Government spokesmen are usually more concerned with official meetings and their travel schedules than with providing scientific information that makes sense to readers. Journalists are not allowed to step inside the Egyptian Atomic Energy Authority, and cannot talk to any of the scientists there without permission. Then again, many scientists refuse to grant interviews because some journalists do not prepare for their interviews properly, or publish inaccurate information.
Slow train. Another major challenge I have faced is a lack of training courses for people in my field. I began work as a science journalist in 2004, but no course for science journalists was offered locally until 2008. This was funded by the British Council in Egypt, with financial cooperation from the European Union -- Egyptian newspapers are generally uninterested in providing training courses to their staff in such specialized areas. Journalists have to be self-reliant, and improve their skills via independent reading and seeking out courses where they exist.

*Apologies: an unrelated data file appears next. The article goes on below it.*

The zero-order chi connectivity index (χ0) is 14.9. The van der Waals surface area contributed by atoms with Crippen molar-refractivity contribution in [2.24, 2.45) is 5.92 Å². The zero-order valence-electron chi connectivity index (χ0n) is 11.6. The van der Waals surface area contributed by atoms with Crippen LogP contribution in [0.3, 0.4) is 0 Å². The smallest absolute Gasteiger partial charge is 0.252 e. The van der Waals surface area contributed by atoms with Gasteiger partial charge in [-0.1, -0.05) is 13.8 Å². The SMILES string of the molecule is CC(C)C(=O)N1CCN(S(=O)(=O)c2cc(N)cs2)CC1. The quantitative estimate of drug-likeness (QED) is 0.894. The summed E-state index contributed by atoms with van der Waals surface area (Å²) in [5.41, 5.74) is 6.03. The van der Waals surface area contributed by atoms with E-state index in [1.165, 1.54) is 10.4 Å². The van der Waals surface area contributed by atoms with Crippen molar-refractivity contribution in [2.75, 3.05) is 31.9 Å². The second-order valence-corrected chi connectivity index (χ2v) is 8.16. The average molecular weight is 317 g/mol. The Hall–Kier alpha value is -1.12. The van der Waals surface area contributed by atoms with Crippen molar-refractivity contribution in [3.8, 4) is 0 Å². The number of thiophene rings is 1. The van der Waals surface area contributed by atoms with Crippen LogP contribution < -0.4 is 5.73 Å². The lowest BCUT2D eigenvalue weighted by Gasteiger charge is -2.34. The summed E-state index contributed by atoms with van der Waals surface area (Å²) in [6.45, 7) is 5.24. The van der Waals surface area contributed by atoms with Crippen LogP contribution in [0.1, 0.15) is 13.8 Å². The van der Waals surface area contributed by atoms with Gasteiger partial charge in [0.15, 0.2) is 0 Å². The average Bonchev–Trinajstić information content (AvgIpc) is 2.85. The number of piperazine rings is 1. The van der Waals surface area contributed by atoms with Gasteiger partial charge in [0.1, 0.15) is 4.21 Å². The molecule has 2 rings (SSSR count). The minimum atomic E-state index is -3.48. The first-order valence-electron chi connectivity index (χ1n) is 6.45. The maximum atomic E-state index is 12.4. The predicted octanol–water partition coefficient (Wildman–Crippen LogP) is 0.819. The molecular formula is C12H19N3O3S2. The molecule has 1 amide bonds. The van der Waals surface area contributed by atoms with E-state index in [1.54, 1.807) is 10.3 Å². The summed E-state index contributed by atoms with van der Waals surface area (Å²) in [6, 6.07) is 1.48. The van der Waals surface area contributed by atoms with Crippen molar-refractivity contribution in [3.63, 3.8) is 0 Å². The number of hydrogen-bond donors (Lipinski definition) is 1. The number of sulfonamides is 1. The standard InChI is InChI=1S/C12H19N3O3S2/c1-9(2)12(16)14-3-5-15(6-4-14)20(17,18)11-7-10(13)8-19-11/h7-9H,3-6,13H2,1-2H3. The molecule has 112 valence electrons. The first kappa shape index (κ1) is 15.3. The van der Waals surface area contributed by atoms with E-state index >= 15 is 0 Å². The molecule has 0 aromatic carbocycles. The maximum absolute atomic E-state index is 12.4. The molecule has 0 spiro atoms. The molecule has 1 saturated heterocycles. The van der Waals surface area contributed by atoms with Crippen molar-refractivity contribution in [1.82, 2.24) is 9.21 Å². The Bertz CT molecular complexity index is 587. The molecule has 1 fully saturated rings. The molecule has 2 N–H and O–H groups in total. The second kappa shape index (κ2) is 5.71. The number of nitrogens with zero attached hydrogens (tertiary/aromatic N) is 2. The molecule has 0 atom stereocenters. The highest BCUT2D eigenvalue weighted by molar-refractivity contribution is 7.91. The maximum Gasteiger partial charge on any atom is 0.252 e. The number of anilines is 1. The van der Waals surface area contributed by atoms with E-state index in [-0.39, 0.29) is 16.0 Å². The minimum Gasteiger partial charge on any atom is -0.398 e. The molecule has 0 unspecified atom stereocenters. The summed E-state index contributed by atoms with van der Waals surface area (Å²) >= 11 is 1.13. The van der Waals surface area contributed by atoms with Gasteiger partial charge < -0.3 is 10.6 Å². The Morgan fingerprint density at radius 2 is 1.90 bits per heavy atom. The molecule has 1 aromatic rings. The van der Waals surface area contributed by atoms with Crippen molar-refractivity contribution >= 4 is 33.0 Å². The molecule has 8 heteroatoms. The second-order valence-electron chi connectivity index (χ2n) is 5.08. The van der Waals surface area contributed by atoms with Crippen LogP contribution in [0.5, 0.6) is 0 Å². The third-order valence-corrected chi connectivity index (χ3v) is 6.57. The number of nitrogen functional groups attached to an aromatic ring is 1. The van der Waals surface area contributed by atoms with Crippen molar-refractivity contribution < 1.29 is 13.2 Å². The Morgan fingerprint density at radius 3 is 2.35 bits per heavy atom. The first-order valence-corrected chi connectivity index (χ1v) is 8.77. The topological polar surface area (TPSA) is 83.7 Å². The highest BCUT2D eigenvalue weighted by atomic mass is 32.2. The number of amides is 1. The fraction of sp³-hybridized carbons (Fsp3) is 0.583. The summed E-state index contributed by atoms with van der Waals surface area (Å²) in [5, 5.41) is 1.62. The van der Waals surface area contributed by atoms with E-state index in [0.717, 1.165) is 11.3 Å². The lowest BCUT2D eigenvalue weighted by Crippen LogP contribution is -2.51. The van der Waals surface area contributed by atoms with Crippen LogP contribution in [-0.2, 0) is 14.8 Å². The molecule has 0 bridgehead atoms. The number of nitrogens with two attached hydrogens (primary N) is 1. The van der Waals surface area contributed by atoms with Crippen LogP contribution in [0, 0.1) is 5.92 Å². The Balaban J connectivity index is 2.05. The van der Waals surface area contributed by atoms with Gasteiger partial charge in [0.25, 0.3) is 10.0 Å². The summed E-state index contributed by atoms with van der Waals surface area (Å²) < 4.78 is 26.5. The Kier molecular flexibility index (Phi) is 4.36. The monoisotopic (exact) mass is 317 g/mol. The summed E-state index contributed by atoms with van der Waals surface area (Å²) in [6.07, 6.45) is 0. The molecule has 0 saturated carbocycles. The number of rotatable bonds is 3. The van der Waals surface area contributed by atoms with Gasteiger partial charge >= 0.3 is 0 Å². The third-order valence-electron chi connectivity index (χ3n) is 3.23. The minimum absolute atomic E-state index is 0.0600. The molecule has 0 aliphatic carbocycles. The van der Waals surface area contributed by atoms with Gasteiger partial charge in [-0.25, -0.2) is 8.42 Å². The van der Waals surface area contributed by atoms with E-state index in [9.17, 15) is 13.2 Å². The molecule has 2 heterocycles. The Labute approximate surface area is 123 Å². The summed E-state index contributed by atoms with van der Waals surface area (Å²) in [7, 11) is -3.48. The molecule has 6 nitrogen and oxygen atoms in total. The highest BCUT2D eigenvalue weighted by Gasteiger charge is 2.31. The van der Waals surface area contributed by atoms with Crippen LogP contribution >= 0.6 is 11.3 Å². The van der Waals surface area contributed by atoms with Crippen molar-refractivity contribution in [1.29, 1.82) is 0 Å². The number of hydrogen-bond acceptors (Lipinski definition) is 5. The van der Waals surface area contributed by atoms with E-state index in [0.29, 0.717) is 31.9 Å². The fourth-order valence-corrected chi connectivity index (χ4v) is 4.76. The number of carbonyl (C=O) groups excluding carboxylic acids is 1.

Traveling abroad to scientific conferences represents another major challenge. Most newspapers do not pay journalists to participate in such events, so one must secure outside funding. I have attended six scientific conferences outside Egypt, but each trip has been funded by an international organization in recognition of articles I have written.
This is a shame, because international conferences provide fertile ground for dialogue and networking among people from the developed and developing worlds. In 2011 Egypt was scheduled to host the World Conference of Science Journalists, but the event was moved to Doha because of political unrest. The event, in which I participated, was nonetheless very worthwhile; half the participants came from the developing world and the conference was a truly multicultural experience. Despite the differences among nations, science journalists around the world still face challenges in common -- such as how best to communicate with scientists, reach wide audiences, make stories accessible, and bring science into public debate.